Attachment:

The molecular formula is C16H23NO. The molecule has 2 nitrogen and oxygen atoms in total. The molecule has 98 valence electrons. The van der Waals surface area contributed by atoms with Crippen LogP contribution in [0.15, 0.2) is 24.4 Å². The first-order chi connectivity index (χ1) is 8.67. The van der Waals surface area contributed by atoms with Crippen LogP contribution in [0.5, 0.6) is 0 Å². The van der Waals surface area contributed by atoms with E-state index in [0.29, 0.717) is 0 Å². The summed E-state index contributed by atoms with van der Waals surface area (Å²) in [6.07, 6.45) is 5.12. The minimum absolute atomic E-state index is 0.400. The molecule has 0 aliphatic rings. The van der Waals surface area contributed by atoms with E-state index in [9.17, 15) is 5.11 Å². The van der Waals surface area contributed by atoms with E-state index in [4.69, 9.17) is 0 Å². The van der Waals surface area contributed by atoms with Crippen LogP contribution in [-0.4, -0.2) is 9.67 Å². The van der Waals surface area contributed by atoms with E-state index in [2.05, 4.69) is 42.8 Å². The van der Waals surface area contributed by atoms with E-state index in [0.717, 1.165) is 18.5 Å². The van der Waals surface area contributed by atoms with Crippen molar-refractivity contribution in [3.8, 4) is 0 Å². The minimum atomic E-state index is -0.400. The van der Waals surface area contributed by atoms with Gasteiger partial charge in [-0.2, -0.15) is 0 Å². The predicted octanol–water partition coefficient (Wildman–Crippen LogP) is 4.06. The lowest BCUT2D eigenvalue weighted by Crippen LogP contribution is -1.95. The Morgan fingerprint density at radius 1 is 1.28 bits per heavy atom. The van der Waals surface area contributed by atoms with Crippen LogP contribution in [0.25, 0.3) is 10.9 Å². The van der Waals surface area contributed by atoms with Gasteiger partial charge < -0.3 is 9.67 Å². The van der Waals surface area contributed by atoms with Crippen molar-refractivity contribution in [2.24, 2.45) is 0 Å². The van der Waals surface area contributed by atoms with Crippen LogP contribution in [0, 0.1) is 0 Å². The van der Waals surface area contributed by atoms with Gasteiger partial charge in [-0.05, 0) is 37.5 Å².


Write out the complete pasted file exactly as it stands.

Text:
The molecular formula is C16H23NO. The molecule has 2 nitrogen and oxygen atoms in total. The molecule has 98 valence electrons. The van der Waals surface area contributed by atoms with Crippen LogP contribution in [0.15, 0.2) is 24.4 Å². The first-order chi connectivity index (χ1) is 8.67. The van der Waals surface area contributed by atoms with Crippen LogP contribution in [0.5, 0.6) is 0 Å². The van der Waals surface area contributed by atoms with E-state index in [0.29, 0.717) is 0 Å². The summed E-state index contributed by atoms with van der Waals surface area (Å²) in [6.07, 6.45) is 5.12. The minimum absolute atomic E-state index is 0.400. The molecule has 0 aliphatic rings. The van der Waals surface area contributed by atoms with E-state index in [9.17, 15) is 5.11 Å². The van der Waals surface area contributed by atoms with E-state index in [4.69, 9.17) is 0 Å². The van der Waals surface area contributed by atoms with Crippen LogP contribution in [-0.4, -0.2) is 9.67 Å². The van der Waals surface area contributed by atoms with E-state index in [2.05, 4.69) is 42.8 Å². The van der Waals surface area contributed by atoms with E-state index in [0.717, 1.165) is 18.5 Å². The van der Waals surface area contributed by atoms with Crippen molar-refractivity contribution in [3.8, 4) is 0 Å². The minimum atomic E-state index is -0.400. The van der Waals surface area contributed by atoms with Gasteiger partial charge in [-0.2, -0.15) is 0 Å². The predicted octanol–water partition coefficient (Wildman–Crippen LogP) is 4.06. The lowest BCUT2D eigenvalue weighted by Crippen LogP contribution is -1.95. The Morgan fingerprint density at radius 1 is 1.28 bits per heavy atom. The van der Waals surface area contributed by atoms with Crippen LogP contribution in [0.25, 0.3) is 10.9 Å². The van der Waals surface area contributed by atoms with Gasteiger partial charge < -0.3 is 9.67 Å². The van der Waals surface area contributed by atoms with Crippen molar-refractivity contribution in [2.24, 2.45) is 0 Å². The van der Waals surface area contributed by atoms with Crippen LogP contribution in [0, 0.1) is 0 Å². The van der Waals surface area contributed by atoms with Gasteiger partial charge in [-0.05, 0) is 37.5 Å².